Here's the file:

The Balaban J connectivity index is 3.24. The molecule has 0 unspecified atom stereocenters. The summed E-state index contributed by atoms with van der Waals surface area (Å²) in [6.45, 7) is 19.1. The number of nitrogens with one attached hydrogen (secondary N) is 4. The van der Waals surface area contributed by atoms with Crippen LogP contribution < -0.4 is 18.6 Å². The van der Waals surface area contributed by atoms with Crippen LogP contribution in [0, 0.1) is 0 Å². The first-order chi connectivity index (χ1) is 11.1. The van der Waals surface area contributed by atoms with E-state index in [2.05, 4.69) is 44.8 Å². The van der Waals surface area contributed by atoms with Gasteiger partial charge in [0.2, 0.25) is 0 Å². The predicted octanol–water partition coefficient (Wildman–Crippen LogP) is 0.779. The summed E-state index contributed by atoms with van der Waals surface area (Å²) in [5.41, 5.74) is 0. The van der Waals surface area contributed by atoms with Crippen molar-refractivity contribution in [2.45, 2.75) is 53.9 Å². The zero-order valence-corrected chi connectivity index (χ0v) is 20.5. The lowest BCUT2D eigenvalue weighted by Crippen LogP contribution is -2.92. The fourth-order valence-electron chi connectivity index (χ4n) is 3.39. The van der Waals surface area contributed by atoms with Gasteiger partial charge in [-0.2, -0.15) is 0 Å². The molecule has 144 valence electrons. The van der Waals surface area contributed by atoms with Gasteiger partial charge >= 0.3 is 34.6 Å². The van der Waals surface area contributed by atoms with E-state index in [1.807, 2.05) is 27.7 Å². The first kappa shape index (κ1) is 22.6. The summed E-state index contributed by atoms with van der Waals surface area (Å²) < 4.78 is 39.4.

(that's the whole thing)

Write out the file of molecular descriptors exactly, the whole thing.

The Balaban J connectivity index is 3.24. The molecule has 0 unspecified atom stereocenters. The summed E-state index contributed by atoms with van der Waals surface area (Å²) in [6.45, 7) is 19.1. The number of nitrogens with one attached hydrogen (secondary N) is 4. The van der Waals surface area contributed by atoms with Crippen LogP contribution < -0.4 is 18.6 Å². The van der Waals surface area contributed by atoms with Crippen LogP contribution in [0, 0.1) is 0 Å². The first-order chi connectivity index (χ1) is 11.1. The van der Waals surface area contributed by atoms with E-state index in [2.05, 4.69) is 44.8 Å². The van der Waals surface area contributed by atoms with Gasteiger partial charge in [0.2, 0.25) is 0 Å². The predicted octanol–water partition coefficient (Wildman–Crippen LogP) is 0.779. The summed E-state index contributed by atoms with van der Waals surface area (Å²) in [5.41, 5.74) is 0. The van der Waals surface area contributed by atoms with Crippen molar-refractivity contribution in [2.45, 2.75) is 53.9 Å². The zero-order valence-corrected chi connectivity index (χ0v) is 20.5. The lowest BCUT2D eigenvalue weighted by Crippen LogP contribution is -2.92. The fourth-order valence-electron chi connectivity index (χ4n) is 3.39. The van der Waals surface area contributed by atoms with Gasteiger partial charge in [-0.2, -0.15) is 0 Å². The molecule has 144 valence electrons. The van der Waals surface area contributed by atoms with Gasteiger partial charge >= 0.3 is 34.6 Å². The van der Waals surface area contributed by atoms with E-state index in [1.807, 2.05) is 27.7 Å². The first kappa shape index (κ1) is 22.6. The summed E-state index contributed by atoms with van der Waals surface area (Å²) < 4.78 is 39.4.